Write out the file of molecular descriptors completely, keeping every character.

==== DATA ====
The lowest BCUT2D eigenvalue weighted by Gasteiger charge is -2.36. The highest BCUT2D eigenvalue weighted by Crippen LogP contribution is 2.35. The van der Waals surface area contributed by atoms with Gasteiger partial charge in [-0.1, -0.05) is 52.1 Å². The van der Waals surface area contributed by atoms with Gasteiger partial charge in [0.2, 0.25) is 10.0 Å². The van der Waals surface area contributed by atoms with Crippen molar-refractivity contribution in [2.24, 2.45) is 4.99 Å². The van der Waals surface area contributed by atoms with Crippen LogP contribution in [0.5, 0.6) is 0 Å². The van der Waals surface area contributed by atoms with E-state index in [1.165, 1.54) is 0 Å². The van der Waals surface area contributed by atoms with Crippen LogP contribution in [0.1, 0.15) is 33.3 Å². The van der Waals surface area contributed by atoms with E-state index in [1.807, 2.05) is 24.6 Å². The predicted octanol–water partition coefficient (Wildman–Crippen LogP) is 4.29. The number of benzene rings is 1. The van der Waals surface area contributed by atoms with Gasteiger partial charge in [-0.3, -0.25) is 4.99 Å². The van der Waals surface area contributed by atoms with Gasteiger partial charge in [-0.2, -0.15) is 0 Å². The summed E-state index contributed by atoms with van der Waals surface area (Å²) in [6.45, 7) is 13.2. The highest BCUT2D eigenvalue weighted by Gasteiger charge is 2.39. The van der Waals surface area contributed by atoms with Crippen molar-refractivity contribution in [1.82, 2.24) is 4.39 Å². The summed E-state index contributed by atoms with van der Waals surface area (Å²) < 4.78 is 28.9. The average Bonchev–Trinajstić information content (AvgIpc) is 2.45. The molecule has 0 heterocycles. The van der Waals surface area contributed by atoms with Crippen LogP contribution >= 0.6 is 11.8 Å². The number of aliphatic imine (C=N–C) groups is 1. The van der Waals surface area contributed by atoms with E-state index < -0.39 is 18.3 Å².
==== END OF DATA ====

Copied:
The lowest BCUT2D eigenvalue weighted by Gasteiger charge is -2.36. The highest BCUT2D eigenvalue weighted by Crippen LogP contribution is 2.35. The van der Waals surface area contributed by atoms with Gasteiger partial charge in [-0.1, -0.05) is 52.1 Å². The van der Waals surface area contributed by atoms with Gasteiger partial charge in [0.2, 0.25) is 10.0 Å². The van der Waals surface area contributed by atoms with Crippen molar-refractivity contribution in [2.24, 2.45) is 4.99 Å². The van der Waals surface area contributed by atoms with Crippen LogP contribution in [0.5, 0.6) is 0 Å². The van der Waals surface area contributed by atoms with E-state index in [1.165, 1.54) is 0 Å². The van der Waals surface area contributed by atoms with Crippen LogP contribution in [0.1, 0.15) is 33.3 Å². The van der Waals surface area contributed by atoms with E-state index in [1.807, 2.05) is 24.6 Å². The predicted octanol–water partition coefficient (Wildman–Crippen LogP) is 4.29. The number of benzene rings is 1. The van der Waals surface area contributed by atoms with Gasteiger partial charge in [-0.3, -0.25) is 4.99 Å². The van der Waals surface area contributed by atoms with Gasteiger partial charge in [-0.2, -0.15) is 0 Å². The summed E-state index contributed by atoms with van der Waals surface area (Å²) in [6.45, 7) is 13.2. The highest BCUT2D eigenvalue weighted by Gasteiger charge is 2.39. The van der Waals surface area contributed by atoms with Crippen molar-refractivity contribution in [1.82, 2.24) is 4.39 Å². The summed E-state index contributed by atoms with van der Waals surface area (Å²) < 4.78 is 28.9. The average Bonchev–Trinajstić information content (AvgIpc) is 2.45. The molecule has 0 heterocycles. The van der Waals surface area contributed by atoms with Crippen LogP contribution >= 0.6 is 11.8 Å². The number of aliphatic imine (C=N–C) groups is 1. The van der Waals surface area contributed by atoms with E-state index < -0.39 is 18.3 Å².